Chainatown, Bangkok, Thailand
Chinatown, Bangkok, Thailand embodies Asia’s diversity and dynamism.

The University of Hawaiʻi at Mānoa School of Pacific and Asian Studies (SPAS) will begin offering a new advanced degree this fall designed for working professionals and organizations seeking to engage with Asia and the necessary knowledge to deal sensitively with complex international and domestic issues in the region.

The master’s in Asian international affairs (MAIA) aims to fill that need and is geared toward those working in the military, government service, education and tourism sectors who have a solid understanding of Asian geopolitics and the multifaceted determinants and impacts of Asian nations’ engagements with their neighbors and the world.

R. Anderson Sutton
R. Anderson Sutton

“Asia in today’s world—with its enormous population, its economic dynamism, its environmental and social challenges and its innovative solutions—is imperative as we look to the future,” said SPAS Dean R. Anderson Sutton. “This new degree builds on our special strengths and faculty expertise, shifting from the standard language-based, single-country focus that characterizes most area studies degrees to an emphasis on contemporary issues and international connections among the countries, peoples and economies, within Asia and beyond.”

Asia is home to almost 60 percent of the planet’s population, accounts for more than a third of global GDP and boasts some of the most dynamic economies in the world. Asia is a leader in the pace of urbanization and poverty alleviation, but remains home to two-thirds of the world’s poor. According to the Organisation for Economic Co-operation and Development, its middle class is expected to grow from 500 million in 2009 to 3 billion by the year 2030, creating not just new consumer demand, but also new political demands and unprecedented challenges for natural and human resources.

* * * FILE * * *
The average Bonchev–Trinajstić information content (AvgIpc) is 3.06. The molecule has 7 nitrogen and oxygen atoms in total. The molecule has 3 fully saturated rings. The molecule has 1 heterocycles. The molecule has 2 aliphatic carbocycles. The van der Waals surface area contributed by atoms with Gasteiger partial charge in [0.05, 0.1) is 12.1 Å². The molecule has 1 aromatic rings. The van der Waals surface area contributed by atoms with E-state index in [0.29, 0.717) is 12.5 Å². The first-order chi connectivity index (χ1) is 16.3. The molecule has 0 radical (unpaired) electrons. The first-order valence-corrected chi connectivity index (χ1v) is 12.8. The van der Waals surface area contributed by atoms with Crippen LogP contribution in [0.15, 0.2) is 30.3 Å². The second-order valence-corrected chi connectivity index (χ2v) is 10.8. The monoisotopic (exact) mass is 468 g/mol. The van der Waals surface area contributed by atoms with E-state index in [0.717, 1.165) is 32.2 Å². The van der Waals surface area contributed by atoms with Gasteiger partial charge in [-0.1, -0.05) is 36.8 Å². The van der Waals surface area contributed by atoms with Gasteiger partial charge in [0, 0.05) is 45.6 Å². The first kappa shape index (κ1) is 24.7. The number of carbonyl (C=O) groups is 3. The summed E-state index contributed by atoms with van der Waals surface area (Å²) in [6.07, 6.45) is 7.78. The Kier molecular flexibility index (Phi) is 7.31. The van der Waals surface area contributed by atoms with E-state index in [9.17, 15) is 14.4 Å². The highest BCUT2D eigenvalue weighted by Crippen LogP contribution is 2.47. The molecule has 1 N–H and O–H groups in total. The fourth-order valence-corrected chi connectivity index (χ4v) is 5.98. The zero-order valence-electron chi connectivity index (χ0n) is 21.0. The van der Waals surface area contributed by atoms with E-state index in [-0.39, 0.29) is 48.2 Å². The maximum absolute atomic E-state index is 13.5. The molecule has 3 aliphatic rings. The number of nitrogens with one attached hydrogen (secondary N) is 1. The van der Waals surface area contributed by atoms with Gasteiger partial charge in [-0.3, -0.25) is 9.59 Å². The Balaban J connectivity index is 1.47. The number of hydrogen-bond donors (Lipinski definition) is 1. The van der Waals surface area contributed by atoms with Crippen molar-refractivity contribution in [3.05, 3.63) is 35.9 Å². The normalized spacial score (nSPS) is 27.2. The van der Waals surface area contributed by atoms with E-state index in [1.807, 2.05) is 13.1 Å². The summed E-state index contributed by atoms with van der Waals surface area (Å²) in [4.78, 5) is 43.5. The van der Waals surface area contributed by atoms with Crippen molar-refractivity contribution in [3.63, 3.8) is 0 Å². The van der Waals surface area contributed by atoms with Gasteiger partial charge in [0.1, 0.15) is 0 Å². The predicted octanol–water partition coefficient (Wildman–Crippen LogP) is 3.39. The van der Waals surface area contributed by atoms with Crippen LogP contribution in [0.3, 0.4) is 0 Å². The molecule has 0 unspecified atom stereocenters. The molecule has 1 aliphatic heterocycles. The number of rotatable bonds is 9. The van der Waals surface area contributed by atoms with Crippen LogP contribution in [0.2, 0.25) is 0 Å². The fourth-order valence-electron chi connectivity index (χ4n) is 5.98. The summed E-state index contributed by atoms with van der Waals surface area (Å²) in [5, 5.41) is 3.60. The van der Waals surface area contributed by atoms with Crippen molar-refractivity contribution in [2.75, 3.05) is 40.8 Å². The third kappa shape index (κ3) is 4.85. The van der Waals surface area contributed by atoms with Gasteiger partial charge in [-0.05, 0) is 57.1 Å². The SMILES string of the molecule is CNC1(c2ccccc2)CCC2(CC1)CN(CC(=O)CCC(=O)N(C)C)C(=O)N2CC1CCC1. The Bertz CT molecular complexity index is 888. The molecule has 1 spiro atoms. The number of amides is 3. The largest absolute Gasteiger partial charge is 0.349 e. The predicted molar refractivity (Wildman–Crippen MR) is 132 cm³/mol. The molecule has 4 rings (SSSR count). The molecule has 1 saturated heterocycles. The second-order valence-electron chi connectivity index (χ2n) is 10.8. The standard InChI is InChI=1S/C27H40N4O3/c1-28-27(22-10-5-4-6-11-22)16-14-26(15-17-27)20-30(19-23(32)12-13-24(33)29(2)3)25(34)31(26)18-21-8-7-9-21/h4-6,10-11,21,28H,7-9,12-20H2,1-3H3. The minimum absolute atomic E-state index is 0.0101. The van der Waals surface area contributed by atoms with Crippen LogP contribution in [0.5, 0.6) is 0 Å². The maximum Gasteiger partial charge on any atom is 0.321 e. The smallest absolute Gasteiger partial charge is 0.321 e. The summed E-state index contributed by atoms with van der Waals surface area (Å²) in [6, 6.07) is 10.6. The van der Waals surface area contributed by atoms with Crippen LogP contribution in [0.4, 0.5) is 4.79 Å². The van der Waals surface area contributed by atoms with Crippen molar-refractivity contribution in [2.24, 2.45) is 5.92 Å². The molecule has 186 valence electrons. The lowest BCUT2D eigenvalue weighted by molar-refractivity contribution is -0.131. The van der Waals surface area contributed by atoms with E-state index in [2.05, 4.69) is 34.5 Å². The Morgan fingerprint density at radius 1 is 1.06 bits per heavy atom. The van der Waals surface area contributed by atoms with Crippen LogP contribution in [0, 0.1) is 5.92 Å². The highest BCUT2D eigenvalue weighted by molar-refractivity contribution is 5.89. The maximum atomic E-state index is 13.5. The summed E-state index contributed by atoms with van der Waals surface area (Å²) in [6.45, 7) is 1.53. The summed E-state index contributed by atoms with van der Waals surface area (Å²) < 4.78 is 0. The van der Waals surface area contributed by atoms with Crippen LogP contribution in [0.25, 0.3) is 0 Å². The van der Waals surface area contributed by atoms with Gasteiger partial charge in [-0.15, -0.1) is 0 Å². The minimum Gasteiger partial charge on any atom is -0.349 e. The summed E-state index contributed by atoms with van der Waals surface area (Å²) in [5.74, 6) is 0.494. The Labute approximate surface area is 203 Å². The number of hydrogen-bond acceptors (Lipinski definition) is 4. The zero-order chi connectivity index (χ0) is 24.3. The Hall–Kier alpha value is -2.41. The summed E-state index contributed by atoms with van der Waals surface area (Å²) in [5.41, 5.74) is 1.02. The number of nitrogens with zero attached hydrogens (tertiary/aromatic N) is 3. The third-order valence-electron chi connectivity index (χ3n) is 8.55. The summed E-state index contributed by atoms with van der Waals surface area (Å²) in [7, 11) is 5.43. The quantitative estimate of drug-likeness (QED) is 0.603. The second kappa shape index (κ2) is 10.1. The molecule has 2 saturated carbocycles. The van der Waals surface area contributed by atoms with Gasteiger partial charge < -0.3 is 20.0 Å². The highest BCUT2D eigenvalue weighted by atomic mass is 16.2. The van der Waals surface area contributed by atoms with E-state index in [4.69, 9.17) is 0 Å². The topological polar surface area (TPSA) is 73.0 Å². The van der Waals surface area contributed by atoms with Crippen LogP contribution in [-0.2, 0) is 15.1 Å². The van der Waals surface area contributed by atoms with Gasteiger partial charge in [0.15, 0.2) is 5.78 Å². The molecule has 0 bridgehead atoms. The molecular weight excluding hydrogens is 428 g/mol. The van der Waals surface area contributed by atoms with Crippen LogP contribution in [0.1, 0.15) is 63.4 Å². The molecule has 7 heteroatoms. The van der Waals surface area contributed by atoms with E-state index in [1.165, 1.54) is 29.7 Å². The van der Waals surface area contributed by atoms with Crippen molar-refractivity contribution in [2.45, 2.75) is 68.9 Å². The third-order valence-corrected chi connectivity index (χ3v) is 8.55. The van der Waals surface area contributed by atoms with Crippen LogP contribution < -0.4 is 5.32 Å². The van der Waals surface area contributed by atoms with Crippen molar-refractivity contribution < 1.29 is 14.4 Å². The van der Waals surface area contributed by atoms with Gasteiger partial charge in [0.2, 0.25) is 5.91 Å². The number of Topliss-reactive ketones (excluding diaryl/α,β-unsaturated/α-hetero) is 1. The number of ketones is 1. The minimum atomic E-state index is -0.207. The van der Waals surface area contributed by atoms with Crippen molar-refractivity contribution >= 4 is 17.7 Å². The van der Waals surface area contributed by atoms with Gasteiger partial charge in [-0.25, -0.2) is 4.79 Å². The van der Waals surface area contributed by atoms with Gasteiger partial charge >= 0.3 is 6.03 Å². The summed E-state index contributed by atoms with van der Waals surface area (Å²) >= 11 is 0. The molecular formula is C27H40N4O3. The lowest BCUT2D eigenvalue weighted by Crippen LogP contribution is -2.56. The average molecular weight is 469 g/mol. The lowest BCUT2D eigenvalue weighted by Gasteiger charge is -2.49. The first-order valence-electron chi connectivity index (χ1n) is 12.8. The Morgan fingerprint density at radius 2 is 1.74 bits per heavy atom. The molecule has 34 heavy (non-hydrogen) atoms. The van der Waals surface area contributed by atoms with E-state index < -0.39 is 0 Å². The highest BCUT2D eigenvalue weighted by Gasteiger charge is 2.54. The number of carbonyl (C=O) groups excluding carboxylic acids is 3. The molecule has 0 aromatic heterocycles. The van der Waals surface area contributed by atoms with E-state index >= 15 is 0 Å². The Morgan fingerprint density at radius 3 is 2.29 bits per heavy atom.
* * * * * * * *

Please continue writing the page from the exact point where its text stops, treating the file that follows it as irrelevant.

Drawing on the international recognition and established strengths of SPAS and the Asian studies program, MAIA will bring together Asia specialists from UH and the state to create an innovative multidisciplinary program of study.

Cathryn Clayton
Cathryn Clayton

“Asia is important to the future of the globe, no matter where you are, but it’s especially so in the state of Hawaiʻi,” said Asian Studies Chair Cathryn Clayton.“We hope this program can help position Hawaiʻi even better for a future in which Asia plays an increasingly central role.”

The 30-credit program is open to students with at least two years of professional experience in fields where prospects for advancement would be enhanced by a deeper understanding of Asia. The curriculum will include a series of courses on area studies, applied theory, and a capstone experience that asks students to apply their newly acquired knowledge to a project in their own field or to a collaboration with experienced professionals working on real-world problems.

Graduates of the program, and the organizations they represent, will be positioned to work productively across cultural boundaries on questions of local, national and global importance, and to make well-informed decisions in an environment where Asia is increasingly central.

Learn more about the master’s in Asian international affairs.